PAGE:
Deforestation agreement

Consensus on a draft deforestation text closes another controversial item on the Bali agenda. Parties reached agreement late last night, announced Greenpeace representative Marcelo Furtado on Friday morning.

EU environment commissioner Stavros Dimas confirmed the deal in his morning statement to the press, calling it a “good balance”.

Deforestation has been a key issue for several major developing countries here, including hosts Indonesia, India, and Brazil. It accounts for a fifth of all global greenhouse gas emissions. Like the technology transfer agreement, this deal moves the UN one step closer to a comprehensive road map for a post-2012 climate treaty.


The agreement removes reference to considering deforestation and forest conservation under the wider theme of “land use”, said Mr Furtado. This term, pushed by the US, is very broad and would have introduced a host of fresh complexities . The text also introduces a clear separation between reducing emissions from deforestation and land degradation (REDD) on the one hand and promoting sustainable forest management and conservation on the other, he added.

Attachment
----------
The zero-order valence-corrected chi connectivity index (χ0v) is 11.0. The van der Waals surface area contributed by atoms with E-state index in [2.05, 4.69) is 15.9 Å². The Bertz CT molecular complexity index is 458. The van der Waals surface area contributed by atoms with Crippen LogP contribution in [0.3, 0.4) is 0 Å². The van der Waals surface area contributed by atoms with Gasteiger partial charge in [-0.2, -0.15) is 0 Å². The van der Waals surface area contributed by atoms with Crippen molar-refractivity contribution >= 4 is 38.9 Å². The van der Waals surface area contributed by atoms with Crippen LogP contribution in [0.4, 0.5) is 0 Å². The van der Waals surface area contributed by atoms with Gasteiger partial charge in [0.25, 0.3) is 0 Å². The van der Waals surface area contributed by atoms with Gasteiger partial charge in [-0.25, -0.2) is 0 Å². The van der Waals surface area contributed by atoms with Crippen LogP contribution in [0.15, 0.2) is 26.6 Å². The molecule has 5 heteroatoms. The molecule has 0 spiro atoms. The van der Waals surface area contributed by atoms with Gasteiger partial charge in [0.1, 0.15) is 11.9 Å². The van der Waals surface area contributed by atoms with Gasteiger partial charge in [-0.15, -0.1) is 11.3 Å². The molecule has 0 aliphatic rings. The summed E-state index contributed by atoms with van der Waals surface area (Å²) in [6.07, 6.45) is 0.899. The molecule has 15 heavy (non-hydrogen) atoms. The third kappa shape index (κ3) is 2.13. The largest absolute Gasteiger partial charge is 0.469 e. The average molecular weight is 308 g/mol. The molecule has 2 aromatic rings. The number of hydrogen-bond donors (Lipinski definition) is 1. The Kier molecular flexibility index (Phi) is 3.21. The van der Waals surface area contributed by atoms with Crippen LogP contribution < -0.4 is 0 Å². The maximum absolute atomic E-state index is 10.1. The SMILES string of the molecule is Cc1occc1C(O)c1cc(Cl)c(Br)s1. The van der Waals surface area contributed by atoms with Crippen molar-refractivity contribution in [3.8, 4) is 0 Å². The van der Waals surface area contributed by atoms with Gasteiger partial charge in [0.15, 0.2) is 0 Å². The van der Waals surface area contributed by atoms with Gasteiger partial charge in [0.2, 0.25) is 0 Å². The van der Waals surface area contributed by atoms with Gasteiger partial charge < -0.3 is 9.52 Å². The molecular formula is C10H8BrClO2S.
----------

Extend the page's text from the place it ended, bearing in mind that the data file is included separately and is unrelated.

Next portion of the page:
The text recommends introducing specific policies and incentives to tackle the former, while subjecting the latter to further investigation. These incentives could include issuing carbon credits for REDD.

Carbon finance manager at the World Bank Joelle Chassard told ENDS she welcomed the agreement. Earlier this week the World Bank launched a forest carbon fund that will pilot financial incentive mechanisms to reduce deforestation and land degradation.

Ms Chassard said the World Bank recognises forest conservation may be something that should be rewarded. “It’s something we want to look at,” she said. She also said it makes sense to first focus on deforestation and degradation, since the accounting methodology for conservation-type activities is much more complicated.


Where things stand

Wednesday morning at 10am the high level segment of the Bali talks kicks off. Over the next three days, ministers from about 155 countries will take over from the more junior officials who have been negotiating so far. This is crunch time.

Between now and Friday night we will find out whether governments will agree to launch negotiations on a post-2012 climate treaty, to finish these by 2009, and to agree a detailed work plan for the next two years.

What can we expect? Whoever you ask will tell you the most significant questions won’t be resolved until the early hours of Saturday morning.

Nonetheless, certain things can be said now. Before I say them, a warning: because this post attempts to provide a full update on where things are at, it’s unusually long. Hopefully the sub-headings will help.

Everyone agrees that negotiations must be launched on a post-2012 climate treaty. For the US, this is an about-turn from its stance only a year ago, when George Bush was still questioning the science behind climate change.

Virtually everyone agrees that negotiations must end by 2009 – China has been the sole exception, advocating a 2010 deadline, but I wonder whether it will stick to its guns in the face of broad consensus. There are more important things for it to spend its bargaining chips on.